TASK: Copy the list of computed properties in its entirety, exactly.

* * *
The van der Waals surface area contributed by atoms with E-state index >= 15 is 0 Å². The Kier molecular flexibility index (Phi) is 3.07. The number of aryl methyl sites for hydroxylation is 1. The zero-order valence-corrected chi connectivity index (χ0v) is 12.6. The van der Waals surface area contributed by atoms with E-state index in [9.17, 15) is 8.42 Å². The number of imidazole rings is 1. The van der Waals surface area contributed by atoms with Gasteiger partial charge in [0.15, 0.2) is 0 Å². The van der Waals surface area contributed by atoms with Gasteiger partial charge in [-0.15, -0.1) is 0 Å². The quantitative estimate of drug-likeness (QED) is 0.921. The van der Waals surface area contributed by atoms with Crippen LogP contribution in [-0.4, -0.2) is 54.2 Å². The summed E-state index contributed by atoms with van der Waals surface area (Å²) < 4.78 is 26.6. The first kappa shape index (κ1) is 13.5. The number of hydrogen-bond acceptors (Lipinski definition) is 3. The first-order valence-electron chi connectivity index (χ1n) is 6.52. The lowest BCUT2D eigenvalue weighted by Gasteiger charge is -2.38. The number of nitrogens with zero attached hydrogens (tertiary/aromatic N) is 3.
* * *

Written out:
The van der Waals surface area contributed by atoms with E-state index >= 15 is 0 Å². The Kier molecular flexibility index (Phi) is 3.07. The number of aryl methyl sites for hydroxylation is 1. The zero-order valence-corrected chi connectivity index (χ0v) is 12.6. The van der Waals surface area contributed by atoms with E-state index in [9.17, 15) is 8.42 Å². The number of imidazole rings is 1. The van der Waals surface area contributed by atoms with Gasteiger partial charge in [0.15, 0.2) is 0 Å². The van der Waals surface area contributed by atoms with Gasteiger partial charge in [-0.15, -0.1) is 0 Å². The quantitative estimate of drug-likeness (QED) is 0.921. The van der Waals surface area contributed by atoms with Crippen LogP contribution in [-0.4, -0.2) is 54.2 Å². The summed E-state index contributed by atoms with van der Waals surface area (Å²) < 4.78 is 26.6. The first kappa shape index (κ1) is 13.5. The number of hydrogen-bond acceptors (Lipinski definition) is 3. The first-order valence-electron chi connectivity index (χ1n) is 6.52. The lowest BCUT2D eigenvalue weighted by Gasteiger charge is -2.38. The number of nitrogens with zero attached hydrogens (tertiary/aromatic N) is 3.